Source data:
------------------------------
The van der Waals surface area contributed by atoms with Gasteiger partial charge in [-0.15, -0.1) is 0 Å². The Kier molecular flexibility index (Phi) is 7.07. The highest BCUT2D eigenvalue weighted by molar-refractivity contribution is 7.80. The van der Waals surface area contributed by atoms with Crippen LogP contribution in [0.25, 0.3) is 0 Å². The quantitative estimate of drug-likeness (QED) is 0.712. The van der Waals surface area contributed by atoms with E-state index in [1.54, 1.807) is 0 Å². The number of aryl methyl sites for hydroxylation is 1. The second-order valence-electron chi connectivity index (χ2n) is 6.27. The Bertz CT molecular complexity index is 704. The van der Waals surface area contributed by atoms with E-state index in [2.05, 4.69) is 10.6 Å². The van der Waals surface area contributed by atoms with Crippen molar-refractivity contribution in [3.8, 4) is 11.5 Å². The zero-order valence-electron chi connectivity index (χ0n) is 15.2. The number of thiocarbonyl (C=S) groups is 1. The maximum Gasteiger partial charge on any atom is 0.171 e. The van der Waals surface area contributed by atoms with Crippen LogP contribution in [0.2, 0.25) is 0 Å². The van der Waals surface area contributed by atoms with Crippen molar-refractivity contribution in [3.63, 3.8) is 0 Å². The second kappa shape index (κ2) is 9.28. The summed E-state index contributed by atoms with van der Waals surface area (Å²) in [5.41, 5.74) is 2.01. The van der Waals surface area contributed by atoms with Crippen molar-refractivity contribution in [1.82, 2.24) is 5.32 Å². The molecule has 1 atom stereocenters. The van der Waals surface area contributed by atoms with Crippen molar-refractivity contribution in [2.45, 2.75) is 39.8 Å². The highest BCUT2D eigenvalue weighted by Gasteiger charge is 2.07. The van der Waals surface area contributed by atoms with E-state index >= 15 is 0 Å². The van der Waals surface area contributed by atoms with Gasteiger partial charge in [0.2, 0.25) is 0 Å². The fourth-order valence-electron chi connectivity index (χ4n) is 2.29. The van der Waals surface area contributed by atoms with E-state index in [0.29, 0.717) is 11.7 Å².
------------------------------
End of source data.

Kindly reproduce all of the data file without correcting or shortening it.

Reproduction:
The van der Waals surface area contributed by atoms with Gasteiger partial charge in [-0.15, -0.1) is 0 Å². The Kier molecular flexibility index (Phi) is 7.07. The highest BCUT2D eigenvalue weighted by molar-refractivity contribution is 7.80. The van der Waals surface area contributed by atoms with Crippen LogP contribution in [0.25, 0.3) is 0 Å². The quantitative estimate of drug-likeness (QED) is 0.712. The van der Waals surface area contributed by atoms with E-state index in [1.54, 1.807) is 0 Å². The number of aryl methyl sites for hydroxylation is 1. The second-order valence-electron chi connectivity index (χ2n) is 6.27. The Bertz CT molecular complexity index is 704. The van der Waals surface area contributed by atoms with E-state index in [2.05, 4.69) is 10.6 Å². The van der Waals surface area contributed by atoms with Crippen molar-refractivity contribution in [3.8, 4) is 11.5 Å². The zero-order valence-electron chi connectivity index (χ0n) is 15.2. The number of thiocarbonyl (C=S) groups is 1. The maximum Gasteiger partial charge on any atom is 0.171 e. The van der Waals surface area contributed by atoms with Crippen LogP contribution in [0.2, 0.25) is 0 Å². The van der Waals surface area contributed by atoms with Crippen molar-refractivity contribution in [3.63, 3.8) is 0 Å². The second kappa shape index (κ2) is 9.28. The summed E-state index contributed by atoms with van der Waals surface area (Å²) in [5.41, 5.74) is 2.01. The van der Waals surface area contributed by atoms with Crippen molar-refractivity contribution in [1.82, 2.24) is 5.32 Å². The molecule has 1 atom stereocenters. The van der Waals surface area contributed by atoms with Crippen molar-refractivity contribution in [2.45, 2.75) is 39.8 Å². The highest BCUT2D eigenvalue weighted by Gasteiger charge is 2.07. The van der Waals surface area contributed by atoms with E-state index >= 15 is 0 Å². The van der Waals surface area contributed by atoms with Gasteiger partial charge in [0.2, 0.25) is 0 Å². The fourth-order valence-electron chi connectivity index (χ4n) is 2.29. The van der Waals surface area contributed by atoms with E-state index in [0.29, 0.717) is 11.7 Å².